Gabriella Nagy: Infidelity and the Warped Age of Entitlement

Gabriella Nagy is the poster child for misguided entitlement.  It is a poignant fact about the world that is very, very easy to leave a trail of where one has been and what one has done.  In the good ole days, there was the idea of a paper trail.  Alas, in the age of technology it is very easy to leave what is called these days an electronic trail.  And when we forget this, it is nobody’s fault but our own. 

Ms. Gabriella Nagy has been having an affair; and she is suing her wireless phone company, Rogers Wireless, for revealing on the phone bill the telephone number of the person with whom she has been having the affair.  Straightaway this ought to strike everyone as ludicrous. 

For imagine that Ms. Nagy was at a friend’s house for a party and there Ms. Nagy left her cell phone.  In order to find out to whom the phone belongs, the friend peruses the phone’s history.  And in doing so, the friend sees that Nagy has been having these extensive hour long conversations with a certain number.  Well, whose fault is that?  Nagy’s fault or the friend’s fault?

My answer is very simple: It is Nagy’s fault.  Why?  Because precisely what we all know is that these histories and electronic trails are part and parcel of the electronic devices that we use.  The typical internet browser is a marvelous case in point.  If you let me use your computer, then I can easily enough get a sense of what sorts of sights you visit on the web.  In that case, it is either your fault for letting me use your computer or your fault for not clearing your internet browser and getting rid of the “cookies”. 

But this much is clear: You cannot sue me if, upon using your computer, I learn through using your browser that you have been visiting mostly porn sites. 

Ms. Nagy’s husband agreed to pay the bills for the internet and cell phones; and upon receiving the bill from Rogers Wireless he noticed that length calls were being made to a certain number.  The husband called that number only to learn that the owner of that number is the man with whom Ms. Nagy has been having an affair. 

The husband left her immediately.  What Ms. Nagy cannot seem to wrap her mind around is that it is she who made the mistake—not Rogers Wireless. 

For in this day and time, common sense would say that if a married person is going to have an affair it would be very, very smart to use a cell phone other than one that is part of the family billing arrangement.  Again, such is what common sense would dictate.  This is especially so if one has a job earning $100,000 a year as in the case of Gabriella Nagy.  For a mere $20 to $30 a month, she could have had a cell phone that was completely independent of the family billing arrangement. 

It is my profound hope that Ms. Nagy does not win her $600,000 lawsuit against Rogers Wireless.  There is nothing that remotely resembles negligence on the part of the company.  Or, to put the point another way, there is no precaution with regard to privacy that Rogers Wireless ought to have taken.  Certainly, it cannot be said that Rogers Wireless ought to have known.  Quite the contrary, as with internet browsers, the simple fact of the matter is that people do as they please with their cell phones.   What is more, it would be perfectly natural to suppose that no problem lies with a spouse or, for that matter, a parent consolidating cell phone bills.  But suppose that a parent discovers that one of her or his 19-year old children is having an affair with a married person.  Would Ms. Nagy hold that the privacy of the child has been violated?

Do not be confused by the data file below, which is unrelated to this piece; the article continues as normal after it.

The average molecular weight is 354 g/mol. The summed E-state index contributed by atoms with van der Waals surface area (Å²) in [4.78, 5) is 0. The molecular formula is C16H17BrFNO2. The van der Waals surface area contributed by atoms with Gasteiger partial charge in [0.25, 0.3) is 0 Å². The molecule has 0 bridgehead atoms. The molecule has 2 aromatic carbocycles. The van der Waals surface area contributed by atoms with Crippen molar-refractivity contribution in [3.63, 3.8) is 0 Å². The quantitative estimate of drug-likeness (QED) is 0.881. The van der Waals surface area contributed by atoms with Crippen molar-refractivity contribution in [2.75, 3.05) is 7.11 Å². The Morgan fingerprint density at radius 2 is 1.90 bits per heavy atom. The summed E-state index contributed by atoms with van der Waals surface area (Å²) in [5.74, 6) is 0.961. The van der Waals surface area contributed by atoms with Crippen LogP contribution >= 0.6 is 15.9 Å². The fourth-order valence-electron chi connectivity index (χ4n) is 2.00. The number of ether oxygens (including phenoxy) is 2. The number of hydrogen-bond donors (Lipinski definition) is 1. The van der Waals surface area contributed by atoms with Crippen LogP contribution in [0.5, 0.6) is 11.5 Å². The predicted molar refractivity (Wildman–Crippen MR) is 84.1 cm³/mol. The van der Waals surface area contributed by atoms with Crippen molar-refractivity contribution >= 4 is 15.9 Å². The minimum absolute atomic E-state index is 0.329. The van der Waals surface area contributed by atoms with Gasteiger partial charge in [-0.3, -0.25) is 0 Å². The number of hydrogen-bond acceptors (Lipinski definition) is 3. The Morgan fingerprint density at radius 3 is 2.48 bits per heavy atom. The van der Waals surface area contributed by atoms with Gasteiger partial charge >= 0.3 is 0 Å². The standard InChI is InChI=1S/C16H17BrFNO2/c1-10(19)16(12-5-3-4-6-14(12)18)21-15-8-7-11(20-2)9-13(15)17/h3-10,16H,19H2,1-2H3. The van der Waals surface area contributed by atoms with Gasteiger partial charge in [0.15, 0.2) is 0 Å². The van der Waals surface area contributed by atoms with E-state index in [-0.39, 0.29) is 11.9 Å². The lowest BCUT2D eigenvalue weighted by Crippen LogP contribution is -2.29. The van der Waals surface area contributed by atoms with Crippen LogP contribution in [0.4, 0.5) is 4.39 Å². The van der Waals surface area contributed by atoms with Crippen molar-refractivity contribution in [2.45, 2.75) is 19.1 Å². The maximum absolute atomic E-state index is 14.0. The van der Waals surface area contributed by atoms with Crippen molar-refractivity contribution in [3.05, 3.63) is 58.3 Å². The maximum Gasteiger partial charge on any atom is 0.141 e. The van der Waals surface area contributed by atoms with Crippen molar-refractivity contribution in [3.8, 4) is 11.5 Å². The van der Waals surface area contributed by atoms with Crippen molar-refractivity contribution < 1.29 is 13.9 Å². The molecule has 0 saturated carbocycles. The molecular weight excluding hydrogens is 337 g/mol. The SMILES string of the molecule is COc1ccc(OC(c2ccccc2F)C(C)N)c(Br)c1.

Most significantly, it is manifestly clear that Ms. Gabriella Nagy is more distraught over having been caught than she is over having had the affair.  And that is most revealing.  It is just so much nonsense that her concern is to inform the world about the carelessness of the cell provider Rogers Wireless.  Carelessness on the part of Rogers Wireless would have been something like the following: She opens up a separate account with Rogers Wireless and the company mistakenly includes that separate account with the other phone bills for the family.  That is a mistake.  And we can see how a company which makes that mistake is liable to damages even in the absence of a private marital affair on the side.  All that it would take is that the separate account is for private legal work.

It is a simple truth about the world that most of us are way too sloppy to not get caught in the wrongful behavior that we commit.  What is most obnoxious about Ms. Nagy’s behavior is that she is in effect claiming a sense of entitlement with respect to not getting caught.  And it is this truth that tells us how morally bankrupt the world has become.  Owing to her own thoughtlessness, she did not get personal cell phone for her affair.  And the simple truth of the matter is that thoughtfulness left her vulnerable and she, alas, is too wicked a person to own that moral reality of her life.

About Laurence Thomas

Laurence Thomas is Professor in the Department of Political Science and the Department of Philosophy at Syracuse University. His most recent book is The Family and the Political Self and his most recent article in French is "Juifs et Noirs: Au-delà du Mal" in Trigano (ed.) Juifs et Noirs: du Mythe à la Réalité. Thomas has published numerous essays on the topic of friendship. The essay "The Character of Friendship" has appeared in volume on friendship, entitled Thinking About Friendship, edited by Damian Caluori and the essay "Friendship in the Shadow of Technology" has appeared in the anthology Moral and Moral Controversies edited by Steven Scalet and John Arthur. His most recent essay--entitled "Being Moral and Handling the Truth"--is about circumstances under which it is morally permissible to lie. Indeed, an example is given in Section IV of a lie being morally virtuous.
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